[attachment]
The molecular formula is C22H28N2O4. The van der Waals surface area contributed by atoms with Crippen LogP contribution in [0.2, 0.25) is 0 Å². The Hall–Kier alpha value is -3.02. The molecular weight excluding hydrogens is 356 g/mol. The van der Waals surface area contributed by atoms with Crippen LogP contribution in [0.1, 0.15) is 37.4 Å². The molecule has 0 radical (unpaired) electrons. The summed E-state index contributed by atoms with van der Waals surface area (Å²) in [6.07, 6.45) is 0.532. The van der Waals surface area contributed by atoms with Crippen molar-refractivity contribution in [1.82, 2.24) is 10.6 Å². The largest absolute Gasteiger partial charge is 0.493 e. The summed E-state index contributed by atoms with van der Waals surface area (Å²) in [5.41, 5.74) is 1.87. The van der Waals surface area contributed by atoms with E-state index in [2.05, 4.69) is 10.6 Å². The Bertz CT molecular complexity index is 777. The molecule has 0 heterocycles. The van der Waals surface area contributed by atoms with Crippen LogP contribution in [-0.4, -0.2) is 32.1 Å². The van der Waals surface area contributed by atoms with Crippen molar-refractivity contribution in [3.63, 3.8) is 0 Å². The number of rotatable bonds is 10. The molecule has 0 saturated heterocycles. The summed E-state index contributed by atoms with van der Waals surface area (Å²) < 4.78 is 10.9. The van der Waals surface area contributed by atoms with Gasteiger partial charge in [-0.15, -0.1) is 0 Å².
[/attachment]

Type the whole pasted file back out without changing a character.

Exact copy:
The molecular formula is C22H28N2O4. The van der Waals surface area contributed by atoms with Crippen LogP contribution in [0.2, 0.25) is 0 Å². The Hall–Kier alpha value is -3.02. The molecular weight excluding hydrogens is 356 g/mol. The van der Waals surface area contributed by atoms with Crippen LogP contribution in [0.1, 0.15) is 37.4 Å². The molecule has 0 radical (unpaired) electrons. The summed E-state index contributed by atoms with van der Waals surface area (Å²) in [6.07, 6.45) is 0.532. The van der Waals surface area contributed by atoms with Crippen molar-refractivity contribution in [1.82, 2.24) is 10.6 Å². The largest absolute Gasteiger partial charge is 0.493 e. The summed E-state index contributed by atoms with van der Waals surface area (Å²) in [5.41, 5.74) is 1.87. The van der Waals surface area contributed by atoms with E-state index in [2.05, 4.69) is 10.6 Å². The Bertz CT molecular complexity index is 777. The molecule has 0 heterocycles. The van der Waals surface area contributed by atoms with Crippen LogP contribution in [-0.4, -0.2) is 32.1 Å². The van der Waals surface area contributed by atoms with Crippen molar-refractivity contribution in [3.63, 3.8) is 0 Å². The number of rotatable bonds is 10. The molecule has 0 saturated heterocycles. The summed E-state index contributed by atoms with van der Waals surface area (Å²) < 4.78 is 10.9. The van der Waals surface area contributed by atoms with Gasteiger partial charge in [-0.15, -0.1) is 0 Å².